After finishing off Stephen King’s Dark Tower series last year, I was a equal parts annoyed and thrilled when I heard he had yet still another book in the series on the way. On the one hand, “Yes! Another tale of the weird post-apocalyptic fantasy western world of the Gunslinger!” On the other, “But I was finished! You were finished! Why can’t we just be done and get on with our lives?”
Now that I’m halfway through The Wind Through the Keyhole (book 197 in the never-ending Dark Tower series), I’m finding a new appreciation for Stephen King’s world-building. Specifically, I’m digging his use of language to help define the setting.
Folks in Mid-world say “thankee” for “thank you” and refer to people of respect as “sai” instead of “mister” or “miss.” While “yes” is used for affirmation, it’s just as often “yar.” And when you ask for forgiveness, you “cry pardon” and hope for leniency.
Now these aren’t crazy, gibberish-sounding made-up words. They’re slight variations on normal English, close enough that we don’t need them defined. You don’t have to keep flipping to a glossary in the back of the book to understand what people are saying. And yet, these simple changes are enough to convey the feel of a different world. It’s a little archaic, a little formal — not unlike Roland the Gunslinger himself.
There’s a lesson to be learned here. By swapping out a few common words and phrases for modified (but still accessible) version of the same, you can convey a sense of place and establish a tone for that place.
With just a few words, you can tell the audience we’ve left Kansas a few miles back. It’s nothing but Oz from on out.
I’m still reading Stephen King’s Dark Tower books.
No, not again. For the first time.
This is the project I started oh… (checks the blog archives, can’t find the entry) let’s say a year ago. These books are big, each one longer than the last. And there are dozens of them (I think. I’ll have to double-check that number.) I’m up to The Wolves of the Calla, and I’m enjoying it as much as the others. I appreciate how King creates and uses the local dialect; I find myself wanting to use “ya ken” for “you know” and “do ya?” for “okay?”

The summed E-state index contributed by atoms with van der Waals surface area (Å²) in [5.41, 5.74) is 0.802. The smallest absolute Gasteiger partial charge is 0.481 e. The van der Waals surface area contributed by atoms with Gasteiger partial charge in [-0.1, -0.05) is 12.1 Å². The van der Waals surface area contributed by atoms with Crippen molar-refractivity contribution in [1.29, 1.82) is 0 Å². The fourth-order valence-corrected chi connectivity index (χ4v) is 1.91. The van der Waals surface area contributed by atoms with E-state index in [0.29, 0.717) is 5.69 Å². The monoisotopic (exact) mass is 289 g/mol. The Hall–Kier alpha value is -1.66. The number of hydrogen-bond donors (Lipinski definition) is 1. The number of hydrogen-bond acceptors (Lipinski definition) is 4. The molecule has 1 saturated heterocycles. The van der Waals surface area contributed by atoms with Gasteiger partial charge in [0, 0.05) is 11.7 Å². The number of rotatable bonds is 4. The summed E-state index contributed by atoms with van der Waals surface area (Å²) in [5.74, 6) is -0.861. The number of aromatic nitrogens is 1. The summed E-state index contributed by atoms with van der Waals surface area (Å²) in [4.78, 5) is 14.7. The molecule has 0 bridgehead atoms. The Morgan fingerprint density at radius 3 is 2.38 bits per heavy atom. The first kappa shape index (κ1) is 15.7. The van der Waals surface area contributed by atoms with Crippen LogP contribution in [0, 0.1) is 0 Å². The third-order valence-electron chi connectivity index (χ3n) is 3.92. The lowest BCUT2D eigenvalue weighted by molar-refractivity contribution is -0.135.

One of the themes of the series is Fate. The characters are very aware of the role fate (called “ka”) plays in their lives. It pushes problems – and solutions – across their paths. It drives them to do what they might otherwise consider unwise. They go with their guts, trusting that those unconscious instincts are more in touch with fate than they are. If they get a feeling that they should, say, whittle a key out of a certain tree branch, they go with it, and hope that fate thrusts a key-shaped hole into their lives.
Not that the characters are every truly confident in fate. Even as they turn their lives over to this unseen, ever-driving force, they are constantly wondering if they are doing the right thing. And even when they do accept their fates, they aren’t sure if they can do what fate requires of them. Failure is always possible.
It’s heady stuff. And it’s been leading me to ponder how use these themes in game mechanics. How would I create a system that gives the players the same sense of discovering their true paths?
I’m still pondering. If I come up with anything useful, I’ll share with the class. If you have any ideas, please share them. I’d love to see someone else’s take on the material.